Norway


Slices provide the ability for your to share
information and controls with other apps. In my previous post,
Share a Slice of Your App, I covered
the basics of Slices on . Introduced in Pie (API 28), they are packaged as a
library and work all the way back to Android KitKat (API 19). If you haven’t already, give my to Slices a read through to
learn about the main concepts in Slices, how to create a simple one, and how to view them on your
devices. Before continuing with this post, make sure you have a SliceProvider in place to build off
of for the interactive slices.

In my previous post, I covered adding a toggle action to your Slice to make it more
interactive. In this post, I’ll show how to add a action. Ranges allow to control any
field that accepts a discrete range of options, such as volume or brightness. This type of control
also requires you to create a component to handle the data in your app. Read on to find out more!

Add range action

Similar to the toggle action, you need to provide a Service or BroadcastReceiver to handle the
data coming from the Slice. For this example, I’ll use a BroadcastReceiver. Don’t forget to
register your receiver in your AndroidManifest.xml so the system can start it properly.

class NerdLevelReceiver : BroadcastReceiver() {

    override fun onReceive(context: Context, intent: Intent) {
        // Handle the range data from the Intent
    }
}

Again, I’ll fill out the actual implementation once I complete my Slice. This will allow me to
create a valid PendingIntent for my Slice action.

Next, I’ll create a different path for my Slice called /range.

override fun onBindSlice(sliceUri: Uri): Slice? {
    val context = getContext() ?: return null
    return when (sliceUri.path) {
        "/range" -> {
            // Display range slice
        }
        else -> {
            ...
        }
    }
}

One important thing to know about the range action is that you need to specify a primary Slice
action. If you don’t, the app will crash with an IllegalStateException. So first, I’ll
create my primary action for my range Slice:

override fun onBindSlice(sliceUri: Uri): Slice? {
    context ?: return null
    return when (sliceUri.path) {
        "/range" -> {
            // Display range slice
            val primarySliceAction = createPrimarySliceAction()
        }
        else -> {
            ...
        }
    }
}

private fun createPrimarySliceAction(): SliceAction {
    val primaryTitle = context.getString(R.string.view_all_booking_options)
    val primaryIntent = Intent(context, BookingActivity::class.java).let {
        it.putExtra(EXTRA_BOOKING_STRING, primaryTitle)
        PendingIntent.getActivity(context, DEFAULT_REQUEST_CODE, it, 0)
    }
    val primaryBitmap = BitmapFactory.decodeResource(context.resources, R.drawable.ic_main)
    val primaryIcon = IconCompat.createWithBitmap(primaryBitmap)
    return SliceAction.create(
            primaryIntent,
            primaryIcon,
            ICON_IMAGE,
            primaryTitle
    )
}

With that in place, I can move on to creating my Slice. The inputRange is used to create the
range action. A PendingIntent is provided for the component for handling the updates.
A max and current value are also provided to configure the current state of the range.

override fun onBindSlice(sliceUri: Uri): Slice? {
    context ?: return null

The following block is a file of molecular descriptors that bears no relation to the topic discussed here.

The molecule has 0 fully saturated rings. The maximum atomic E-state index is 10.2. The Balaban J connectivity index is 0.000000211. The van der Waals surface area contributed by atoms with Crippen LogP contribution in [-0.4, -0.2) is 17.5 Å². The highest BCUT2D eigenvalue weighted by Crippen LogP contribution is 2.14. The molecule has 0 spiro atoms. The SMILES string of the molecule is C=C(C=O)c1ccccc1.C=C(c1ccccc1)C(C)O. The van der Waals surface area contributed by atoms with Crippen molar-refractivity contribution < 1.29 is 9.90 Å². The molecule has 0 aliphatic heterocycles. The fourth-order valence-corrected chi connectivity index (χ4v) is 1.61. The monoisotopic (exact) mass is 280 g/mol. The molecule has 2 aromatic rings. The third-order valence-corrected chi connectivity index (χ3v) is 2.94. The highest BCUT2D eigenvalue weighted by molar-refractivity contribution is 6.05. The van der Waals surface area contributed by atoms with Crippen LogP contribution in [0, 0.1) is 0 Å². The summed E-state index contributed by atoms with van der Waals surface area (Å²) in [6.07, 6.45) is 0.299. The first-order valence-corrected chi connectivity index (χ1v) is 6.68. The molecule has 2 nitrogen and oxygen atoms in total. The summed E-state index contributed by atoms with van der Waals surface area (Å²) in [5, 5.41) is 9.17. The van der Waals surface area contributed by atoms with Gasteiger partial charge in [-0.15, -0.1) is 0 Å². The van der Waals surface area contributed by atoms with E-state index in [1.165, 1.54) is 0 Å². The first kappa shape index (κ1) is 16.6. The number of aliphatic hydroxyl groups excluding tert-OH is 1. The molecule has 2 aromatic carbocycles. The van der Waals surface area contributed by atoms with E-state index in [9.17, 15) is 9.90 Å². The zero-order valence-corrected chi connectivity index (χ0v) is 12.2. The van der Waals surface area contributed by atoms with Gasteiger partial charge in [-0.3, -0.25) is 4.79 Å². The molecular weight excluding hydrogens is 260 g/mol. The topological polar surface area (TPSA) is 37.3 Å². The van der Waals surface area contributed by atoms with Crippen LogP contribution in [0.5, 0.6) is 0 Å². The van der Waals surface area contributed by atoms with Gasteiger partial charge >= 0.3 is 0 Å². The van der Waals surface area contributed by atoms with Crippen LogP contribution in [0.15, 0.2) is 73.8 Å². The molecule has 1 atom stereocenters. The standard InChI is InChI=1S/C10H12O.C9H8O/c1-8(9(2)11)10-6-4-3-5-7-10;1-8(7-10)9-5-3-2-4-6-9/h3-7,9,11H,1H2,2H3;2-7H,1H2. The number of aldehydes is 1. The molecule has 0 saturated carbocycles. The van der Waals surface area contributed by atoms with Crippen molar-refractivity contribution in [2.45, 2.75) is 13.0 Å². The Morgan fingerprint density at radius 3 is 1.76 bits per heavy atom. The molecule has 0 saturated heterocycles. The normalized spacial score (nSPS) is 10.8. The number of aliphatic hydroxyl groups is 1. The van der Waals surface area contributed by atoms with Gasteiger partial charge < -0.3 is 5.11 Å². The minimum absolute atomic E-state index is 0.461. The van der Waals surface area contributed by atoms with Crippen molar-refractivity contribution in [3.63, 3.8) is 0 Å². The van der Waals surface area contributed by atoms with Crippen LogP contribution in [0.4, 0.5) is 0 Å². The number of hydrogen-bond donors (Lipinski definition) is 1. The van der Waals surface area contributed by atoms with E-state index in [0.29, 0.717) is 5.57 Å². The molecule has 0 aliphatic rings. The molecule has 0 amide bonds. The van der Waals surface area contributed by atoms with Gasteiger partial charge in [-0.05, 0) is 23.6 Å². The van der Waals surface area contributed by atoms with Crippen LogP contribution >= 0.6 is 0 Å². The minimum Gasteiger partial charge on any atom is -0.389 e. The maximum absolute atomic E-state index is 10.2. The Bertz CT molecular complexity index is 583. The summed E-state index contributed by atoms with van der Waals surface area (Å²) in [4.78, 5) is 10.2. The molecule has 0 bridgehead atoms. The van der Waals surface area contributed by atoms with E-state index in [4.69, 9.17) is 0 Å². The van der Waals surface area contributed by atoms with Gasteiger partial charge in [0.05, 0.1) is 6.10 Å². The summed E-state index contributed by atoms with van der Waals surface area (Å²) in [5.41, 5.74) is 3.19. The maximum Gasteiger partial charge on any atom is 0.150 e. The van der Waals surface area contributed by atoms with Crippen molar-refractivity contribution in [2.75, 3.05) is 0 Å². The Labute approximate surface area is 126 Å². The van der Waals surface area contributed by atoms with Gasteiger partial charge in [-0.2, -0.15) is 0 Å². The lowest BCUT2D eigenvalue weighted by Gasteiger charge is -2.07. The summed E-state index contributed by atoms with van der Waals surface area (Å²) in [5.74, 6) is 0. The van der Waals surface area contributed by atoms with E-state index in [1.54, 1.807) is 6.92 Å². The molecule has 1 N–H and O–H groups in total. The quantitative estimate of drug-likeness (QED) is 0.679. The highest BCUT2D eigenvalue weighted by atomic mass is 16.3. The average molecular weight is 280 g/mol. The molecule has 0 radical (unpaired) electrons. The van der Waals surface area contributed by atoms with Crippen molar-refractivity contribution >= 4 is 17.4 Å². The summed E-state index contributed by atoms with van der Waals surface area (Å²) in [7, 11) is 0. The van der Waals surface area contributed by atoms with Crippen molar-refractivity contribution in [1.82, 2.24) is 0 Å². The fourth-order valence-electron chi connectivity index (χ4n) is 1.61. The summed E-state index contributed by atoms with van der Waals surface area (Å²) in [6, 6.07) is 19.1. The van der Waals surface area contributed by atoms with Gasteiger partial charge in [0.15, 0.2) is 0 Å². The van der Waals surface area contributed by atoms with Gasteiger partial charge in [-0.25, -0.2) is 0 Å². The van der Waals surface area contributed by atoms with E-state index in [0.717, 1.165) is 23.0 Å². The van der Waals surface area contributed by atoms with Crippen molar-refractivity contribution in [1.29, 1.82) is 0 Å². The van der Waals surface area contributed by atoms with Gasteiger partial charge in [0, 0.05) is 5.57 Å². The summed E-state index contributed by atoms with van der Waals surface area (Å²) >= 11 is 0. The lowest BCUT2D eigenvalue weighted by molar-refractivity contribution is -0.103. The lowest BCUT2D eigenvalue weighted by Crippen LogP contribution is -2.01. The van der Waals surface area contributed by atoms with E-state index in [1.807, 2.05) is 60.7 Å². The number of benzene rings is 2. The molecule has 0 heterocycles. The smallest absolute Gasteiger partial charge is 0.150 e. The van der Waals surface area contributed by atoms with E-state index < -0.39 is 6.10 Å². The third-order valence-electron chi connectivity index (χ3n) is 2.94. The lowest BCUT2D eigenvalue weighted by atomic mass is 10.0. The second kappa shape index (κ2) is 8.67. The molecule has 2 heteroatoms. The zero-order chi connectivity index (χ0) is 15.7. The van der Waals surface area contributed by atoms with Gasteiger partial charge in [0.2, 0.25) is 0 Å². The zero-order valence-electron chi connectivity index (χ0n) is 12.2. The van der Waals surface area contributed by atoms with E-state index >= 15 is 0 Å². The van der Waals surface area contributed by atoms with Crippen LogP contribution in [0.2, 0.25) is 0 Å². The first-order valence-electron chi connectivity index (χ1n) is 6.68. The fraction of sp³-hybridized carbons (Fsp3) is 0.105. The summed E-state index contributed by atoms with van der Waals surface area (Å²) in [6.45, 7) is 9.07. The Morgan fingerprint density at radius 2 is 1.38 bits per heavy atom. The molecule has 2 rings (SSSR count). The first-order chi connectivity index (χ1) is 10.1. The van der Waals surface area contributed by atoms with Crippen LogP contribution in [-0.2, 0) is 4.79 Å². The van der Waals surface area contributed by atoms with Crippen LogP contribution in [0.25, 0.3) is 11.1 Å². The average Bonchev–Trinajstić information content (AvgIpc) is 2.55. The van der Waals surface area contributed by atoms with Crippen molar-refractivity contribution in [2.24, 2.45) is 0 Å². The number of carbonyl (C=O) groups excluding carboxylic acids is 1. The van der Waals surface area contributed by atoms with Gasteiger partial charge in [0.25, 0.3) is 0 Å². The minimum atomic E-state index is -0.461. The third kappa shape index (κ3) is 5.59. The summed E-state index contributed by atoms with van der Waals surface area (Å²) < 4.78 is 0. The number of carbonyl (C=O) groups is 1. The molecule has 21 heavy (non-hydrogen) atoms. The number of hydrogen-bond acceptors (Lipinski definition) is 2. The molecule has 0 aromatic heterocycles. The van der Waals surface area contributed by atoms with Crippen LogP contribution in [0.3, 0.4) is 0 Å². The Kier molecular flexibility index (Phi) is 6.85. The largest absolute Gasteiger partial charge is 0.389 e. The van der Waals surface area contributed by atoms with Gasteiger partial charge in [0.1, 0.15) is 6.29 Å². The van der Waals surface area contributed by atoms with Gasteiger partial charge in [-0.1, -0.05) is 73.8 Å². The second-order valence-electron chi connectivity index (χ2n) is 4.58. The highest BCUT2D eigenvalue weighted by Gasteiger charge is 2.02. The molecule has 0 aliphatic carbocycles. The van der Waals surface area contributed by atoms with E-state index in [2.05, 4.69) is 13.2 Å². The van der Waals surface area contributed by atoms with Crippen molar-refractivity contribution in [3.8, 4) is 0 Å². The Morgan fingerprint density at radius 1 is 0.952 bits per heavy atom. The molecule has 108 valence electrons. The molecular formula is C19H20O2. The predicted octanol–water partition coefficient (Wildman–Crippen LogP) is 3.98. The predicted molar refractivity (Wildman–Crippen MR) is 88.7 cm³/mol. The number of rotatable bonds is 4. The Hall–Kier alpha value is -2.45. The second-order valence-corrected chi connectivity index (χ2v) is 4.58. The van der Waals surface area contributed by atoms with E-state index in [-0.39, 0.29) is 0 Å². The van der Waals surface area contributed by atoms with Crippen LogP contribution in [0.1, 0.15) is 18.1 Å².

return when (sliceUri.path) {
        "/range" -> {
            // Display range slice
            val primarySliceAction = createPrimarySliceAction()

            val nerdLevelIntent = Intent(context, NerdLevelReceiver::class.java).let {
                PendingIntent.getBroadcast(context, 0, it, 0)
            }

            val nerdLevelTitle = context.getString(R.string.nerd_level_title)
            list(context, sliceUri, ListBuilder.INFINITY) {
                inputRange {
                    title = nerdLevelTitle
                    inputAction = nerdLevelIntent
                    max = 0
                    value = 50
                    primaryAction = primarySliceAction
                }
            }
        }
        else -> {
            ...
        }
    }
}

With my slice implementation in place, I can fill out my BroadcastReceiver. Like the toggle
implementation, the Intent passed to the receiver has extra data about the current value of the
range. This method will be called many times as the user moves the slider so don’t take too long in
your receiver or you risk the system killing your receiver before it finishes.

class NerdLevelReceiver : BroadcastReceiver() {

    override fun onReceive(context: Context, intent: Intent) {
        if (intent.hasExtra(Slice.EXTRA_RANGE_VALUE)) {
            val rangeValue = intent.getIntExtra(Slice.EXTRA_RANGE_VALUE, -1)
            Log.d("NERD LEVEL", "Have range value: $rangeValue")

            NerdLevelManager.nerdLevel = rangeValue
        }
    }
}

With my receiver in place, I can run my Slice and see the range value output to LogCat as I move
the slider.

Example of a slice displaying a range control  - range slice - Providing more value to users with range actions

Fin

Range provide a great user interface for users to control any functionality that needs a
value from a discrete range. You can either use a Service or a BroadcastReceiver to handle
the user’s input. Just configure a PendingIntent for your component and the system will start it
when the data changes.

I hope you enjoyed these posts on interactive Slices. Watch out for more posts on Slices in the
future. If you have any questions please feel free to comment below. Thanks for reading!



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